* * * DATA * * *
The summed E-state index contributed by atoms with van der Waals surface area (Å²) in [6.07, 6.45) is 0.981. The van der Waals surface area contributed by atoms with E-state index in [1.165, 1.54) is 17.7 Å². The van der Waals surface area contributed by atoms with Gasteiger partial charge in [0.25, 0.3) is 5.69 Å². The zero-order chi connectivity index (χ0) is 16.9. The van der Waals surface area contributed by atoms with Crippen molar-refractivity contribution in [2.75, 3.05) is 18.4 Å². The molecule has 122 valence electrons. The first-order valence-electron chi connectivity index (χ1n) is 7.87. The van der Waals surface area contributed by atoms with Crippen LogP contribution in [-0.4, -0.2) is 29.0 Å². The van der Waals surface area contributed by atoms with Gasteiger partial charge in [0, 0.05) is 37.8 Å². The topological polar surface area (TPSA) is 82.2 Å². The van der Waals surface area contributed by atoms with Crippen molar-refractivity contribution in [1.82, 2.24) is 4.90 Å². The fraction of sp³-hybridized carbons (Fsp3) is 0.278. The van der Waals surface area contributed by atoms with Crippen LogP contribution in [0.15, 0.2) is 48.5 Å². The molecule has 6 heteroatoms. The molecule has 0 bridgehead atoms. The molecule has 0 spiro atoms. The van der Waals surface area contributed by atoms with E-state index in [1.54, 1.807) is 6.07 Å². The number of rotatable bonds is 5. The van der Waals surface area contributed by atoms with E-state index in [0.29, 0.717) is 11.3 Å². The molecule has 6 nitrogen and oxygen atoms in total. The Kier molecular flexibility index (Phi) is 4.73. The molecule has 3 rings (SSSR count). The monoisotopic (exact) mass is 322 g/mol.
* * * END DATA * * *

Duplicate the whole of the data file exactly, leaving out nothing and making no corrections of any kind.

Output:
The summed E-state index contributed by atoms with van der Waals surface area (Å²) in [6.07, 6.45) is 0.981. The van der Waals surface area contributed by atoms with E-state index in [1.165, 1.54) is 17.7 Å². The van der Waals surface area contributed by atoms with Gasteiger partial charge in [0.25, 0.3) is 5.69 Å². The zero-order chi connectivity index (χ0) is 16.9. The van der Waals surface area contributed by atoms with Crippen molar-refractivity contribution in [2.75, 3.05) is 18.4 Å². The molecule has 122 valence electrons. The first-order valence-electron chi connectivity index (χ1n) is 7.87. The van der Waals surface area contributed by atoms with Crippen LogP contribution in [-0.4, -0.2) is 29.0 Å². The van der Waals surface area contributed by atoms with Gasteiger partial charge in [0, 0.05) is 37.8 Å². The topological polar surface area (TPSA) is 82.2 Å². The van der Waals surface area contributed by atoms with Crippen molar-refractivity contribution in [1.82, 2.24) is 4.90 Å². The fraction of sp³-hybridized carbons (Fsp3) is 0.278. The van der Waals surface area contributed by atoms with Crippen LogP contribution in [0.15, 0.2) is 48.5 Å². The molecule has 6 heteroatoms. The molecule has 0 bridgehead atoms. The molecule has 0 spiro atoms. The van der Waals surface area contributed by atoms with E-state index in [1.54, 1.807) is 6.07 Å². The number of rotatable bonds is 5. The van der Waals surface area contributed by atoms with E-state index in [0.29, 0.717) is 11.3 Å². The molecule has 6 nitrogen and oxygen atoms in total. The Kier molecular flexibility index (Phi) is 4.73. The molecule has 3 rings (SSSR count). The monoisotopic (exact) mass is 322 g/mol.